Moving chickens to a new home

Discussion in 'Managing Your Flock' started by dlagrave, Nov 12, 2008.

  1. dlagrave

    dlagrave Out Of The Brooder

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    Nov 12, 2008
    Hi All,

    I hope this is the right area to post this... I had my chickens all summer in a dog run inside a loafing shed (to protect from rain, etc). I moved them into a shed attached to the house for the winter. It will ne much warmer and I can more easily feed, water, gather eggs, etc. with them in their new home.

    I have kept them inside for several days, and let them out today for the first time. They all went to go roost in their old home, despite the fact that their food, etc. was in the new coop.

    How long do I have to leave them locked up before they will reliably put themselves to bed in the new coop?

    Thanks for any help. This is a pasture-raised flock, and I want them to be able to enjoy the yard and not be stuck inside, but I am not sure what to do.

    Danielle in Utah
     
  2. Wolf Creek Farms

    Wolf Creek Farms Out Of The Brooder

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    Keep them locked in their new coop for a week and they should be fine. Good Luck!!
     
  3. SussexInSeattle

    SussexInSeattle Chillin' With My Peeps

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    I don't know what a loafing shed is but is it possible to lock it up?

    Are there any windows on the shed by the house? I'm just wondering if they feel claustrophobic if the shed by the house is completely dark inside? If so, would it be possible to add a light to this shed, lock up the old shed and cross your fingers?

    Of course as they all come to the new place to roost, you would want to kill the lights when they find their spots. Maybe even better than a light would be the red heat bulb that you put inside the brooders. This would 'call' them towards the new home but not be so bright that they wouldn't settle down before you could get home to shut it off. Even better would be a timer on the heat bulb for it to light before dusk and turn off about an hour or two after that.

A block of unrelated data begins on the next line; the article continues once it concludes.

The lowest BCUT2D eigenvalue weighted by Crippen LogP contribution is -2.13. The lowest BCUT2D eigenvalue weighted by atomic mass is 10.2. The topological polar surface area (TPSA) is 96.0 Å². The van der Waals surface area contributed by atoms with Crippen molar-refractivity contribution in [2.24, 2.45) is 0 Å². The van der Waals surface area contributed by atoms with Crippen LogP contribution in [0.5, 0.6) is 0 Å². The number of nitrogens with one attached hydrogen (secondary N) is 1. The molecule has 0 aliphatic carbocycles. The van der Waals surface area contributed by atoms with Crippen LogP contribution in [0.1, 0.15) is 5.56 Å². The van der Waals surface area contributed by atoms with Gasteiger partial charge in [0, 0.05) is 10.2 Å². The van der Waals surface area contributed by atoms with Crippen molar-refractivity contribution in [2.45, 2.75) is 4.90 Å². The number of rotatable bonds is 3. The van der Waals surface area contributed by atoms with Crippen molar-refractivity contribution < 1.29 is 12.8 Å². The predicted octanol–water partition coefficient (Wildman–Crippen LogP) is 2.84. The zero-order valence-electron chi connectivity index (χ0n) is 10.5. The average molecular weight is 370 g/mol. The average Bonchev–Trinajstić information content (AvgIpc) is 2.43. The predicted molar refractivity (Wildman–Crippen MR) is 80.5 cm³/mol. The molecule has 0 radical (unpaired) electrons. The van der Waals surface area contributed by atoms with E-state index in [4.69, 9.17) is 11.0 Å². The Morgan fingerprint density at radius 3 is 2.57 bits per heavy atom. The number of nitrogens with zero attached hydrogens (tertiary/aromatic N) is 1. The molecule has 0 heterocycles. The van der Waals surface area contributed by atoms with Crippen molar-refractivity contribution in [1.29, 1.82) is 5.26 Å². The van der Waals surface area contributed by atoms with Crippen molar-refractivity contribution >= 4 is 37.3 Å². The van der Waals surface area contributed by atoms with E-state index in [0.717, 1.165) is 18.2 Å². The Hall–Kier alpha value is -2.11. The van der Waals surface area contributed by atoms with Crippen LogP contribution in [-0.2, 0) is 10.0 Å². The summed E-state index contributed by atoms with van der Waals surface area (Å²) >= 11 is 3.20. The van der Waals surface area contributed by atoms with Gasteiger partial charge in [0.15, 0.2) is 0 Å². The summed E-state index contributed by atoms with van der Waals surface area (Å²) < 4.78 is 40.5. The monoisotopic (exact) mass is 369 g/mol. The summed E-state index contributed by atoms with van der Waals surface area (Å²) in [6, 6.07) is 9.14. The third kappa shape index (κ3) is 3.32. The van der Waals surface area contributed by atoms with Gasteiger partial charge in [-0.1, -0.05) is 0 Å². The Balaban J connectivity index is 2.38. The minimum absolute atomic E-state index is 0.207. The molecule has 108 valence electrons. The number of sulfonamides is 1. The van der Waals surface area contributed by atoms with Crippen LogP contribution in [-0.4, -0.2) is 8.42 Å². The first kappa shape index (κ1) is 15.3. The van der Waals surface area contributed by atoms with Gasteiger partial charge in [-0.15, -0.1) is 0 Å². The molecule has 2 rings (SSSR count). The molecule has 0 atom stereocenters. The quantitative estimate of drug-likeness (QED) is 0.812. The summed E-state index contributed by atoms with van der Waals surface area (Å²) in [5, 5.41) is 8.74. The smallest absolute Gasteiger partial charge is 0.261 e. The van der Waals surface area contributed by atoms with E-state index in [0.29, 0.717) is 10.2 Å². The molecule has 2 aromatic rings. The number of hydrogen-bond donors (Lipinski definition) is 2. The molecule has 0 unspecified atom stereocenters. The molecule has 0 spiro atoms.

PS
    Chickens are extreme creatures of habit in my opinion so it will be very tough to switch them back and forth each change of season. Is there any way to warm up the original home or keep them by the house all year long? I know the smell could be an issue in the summer...
     
    Last edited: Nov 14, 2008
  4. shelsob1994

    shelsob1994 New Egg

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    I move mine every summer and spring usually keep them cooped up for 3 days then let them in the pen then after about a week we let them free range.I think they may be staying put next summer though
    because they seem to be all upset this year.We got rid of the roosters and its been down hill from there.MOLTING too on top of it all.[​IMG] good luck javascript:insert_text('[​IMG]',%20'');
     
  5. sara

    sara Title Needed Here

    How many days is a couple? If you mean two, that isn't long enough to break the habit of the other coop. [​IMG]
     
  6. gritsar